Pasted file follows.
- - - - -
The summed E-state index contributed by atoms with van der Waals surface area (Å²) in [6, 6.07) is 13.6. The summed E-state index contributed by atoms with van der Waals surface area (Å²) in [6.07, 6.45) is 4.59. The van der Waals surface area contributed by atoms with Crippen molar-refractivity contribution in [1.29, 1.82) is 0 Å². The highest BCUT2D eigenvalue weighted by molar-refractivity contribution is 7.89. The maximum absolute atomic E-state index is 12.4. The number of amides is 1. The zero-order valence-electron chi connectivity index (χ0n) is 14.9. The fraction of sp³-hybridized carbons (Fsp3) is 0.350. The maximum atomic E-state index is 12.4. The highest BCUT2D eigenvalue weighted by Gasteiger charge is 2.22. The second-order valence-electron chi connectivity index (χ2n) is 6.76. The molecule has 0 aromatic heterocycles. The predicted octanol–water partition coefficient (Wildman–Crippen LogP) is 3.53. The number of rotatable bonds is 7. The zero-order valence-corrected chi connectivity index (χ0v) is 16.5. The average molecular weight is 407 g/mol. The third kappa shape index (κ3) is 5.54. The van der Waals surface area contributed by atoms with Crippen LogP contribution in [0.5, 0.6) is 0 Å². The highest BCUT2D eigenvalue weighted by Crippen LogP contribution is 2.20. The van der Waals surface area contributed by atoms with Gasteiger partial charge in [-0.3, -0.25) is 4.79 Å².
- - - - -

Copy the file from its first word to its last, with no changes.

The summed E-state index contributed by atoms with van der Waals surface area (Å²) in [6, 6.07) is 13.6. The summed E-state index contributed by atoms with van der Waals surface area (Å²) in [6.07, 6.45) is 4.59. The van der Waals surface area contributed by atoms with Crippen molar-refractivity contribution in [1.29, 1.82) is 0 Å². The highest BCUT2D eigenvalue weighted by molar-refractivity contribution is 7.89. The maximum absolute atomic E-state index is 12.4. The number of amides is 1. The zero-order valence-electron chi connectivity index (χ0n) is 14.9. The fraction of sp³-hybridized carbons (Fsp3) is 0.350. The maximum atomic E-state index is 12.4. The highest BCUT2D eigenvalue weighted by Gasteiger charge is 2.22. The second-order valence-electron chi connectivity index (χ2n) is 6.76. The molecule has 0 aromatic heterocycles. The predicted octanol–water partition coefficient (Wildman–Crippen LogP) is 3.53. The number of rotatable bonds is 7. The zero-order valence-corrected chi connectivity index (χ0v) is 16.5. The average molecular weight is 407 g/mol. The third kappa shape index (κ3) is 5.54. The van der Waals surface area contributed by atoms with Crippen LogP contribution in [0.5, 0.6) is 0 Å². The highest BCUT2D eigenvalue weighted by Crippen LogP contribution is 2.20. The van der Waals surface area contributed by atoms with Gasteiger partial charge in [-0.3, -0.25) is 4.79 Å².